Effect Of Solvent On Fluorescence Emission From Polyethylene Glycol-Coated Graphene Quantum Dots Under Blue Light Illumination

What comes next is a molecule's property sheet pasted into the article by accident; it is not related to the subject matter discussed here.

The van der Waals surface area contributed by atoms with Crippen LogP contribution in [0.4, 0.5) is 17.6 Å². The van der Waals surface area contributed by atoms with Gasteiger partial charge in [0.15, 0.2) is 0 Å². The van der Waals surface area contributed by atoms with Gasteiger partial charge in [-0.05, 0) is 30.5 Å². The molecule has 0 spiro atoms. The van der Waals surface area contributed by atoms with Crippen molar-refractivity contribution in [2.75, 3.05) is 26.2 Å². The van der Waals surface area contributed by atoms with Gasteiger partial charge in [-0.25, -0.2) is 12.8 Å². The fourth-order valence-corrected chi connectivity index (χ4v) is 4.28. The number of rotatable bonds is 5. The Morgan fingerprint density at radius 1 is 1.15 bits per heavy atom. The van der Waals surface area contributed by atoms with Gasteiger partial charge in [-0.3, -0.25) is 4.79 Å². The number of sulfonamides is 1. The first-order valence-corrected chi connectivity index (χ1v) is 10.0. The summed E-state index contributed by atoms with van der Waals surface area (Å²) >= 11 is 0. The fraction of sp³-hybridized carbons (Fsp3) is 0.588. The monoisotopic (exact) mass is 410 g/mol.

To explore aggregate-induced emission (AIE) properties, this study adopts a one-pot hydrothermal route for synthesizing polyethylene glycol (PEG)-coated graphene quantum dot (GQD) clusters, enabling the emission of highly intense photoluminescence under blue light illumination. The hydrothermal synthesis was performed at 300 °C using o-phenylenediamine as the nitrogen and carbon sources in the presence of PEG. Three different solvents, propylene glycol methyl ether acetate (PGMEA), ethanol, and water, were used for dispersing the PEG-coated GQDs, where extremely high fluorescent emission was achieved at 530–550 nm. It was shown that the quantum yield (QY) of PEG-coated GQD suspensions is strongly dependent on the solvent type. The pristine GQD suspension tends to be quenched (i.e., QY: ~1%) when dispersed in PGMEA (aggregation-caused quenching). However, coating GQD nanoparticles with polyethylene glycol results in substantial enhancement of the quantum yield. When investigating the photoluminescence emission from PEG-coated GQD clusters, the surface tension of the solvents was within the range of from 26.9 to 46.0 mN/m. This critical index can be tuned for assessing the transition point needed to activate the AIE mechanism which ultimately boosts the fluorescence intensity. The one-pot hydrothermal route established in this study can be adopted to engineer PEG-coated GQD clusters with solid-state PL emission capabilities, which are needed for next-generation optical, bio-sensing, and energy storage/conversion devices.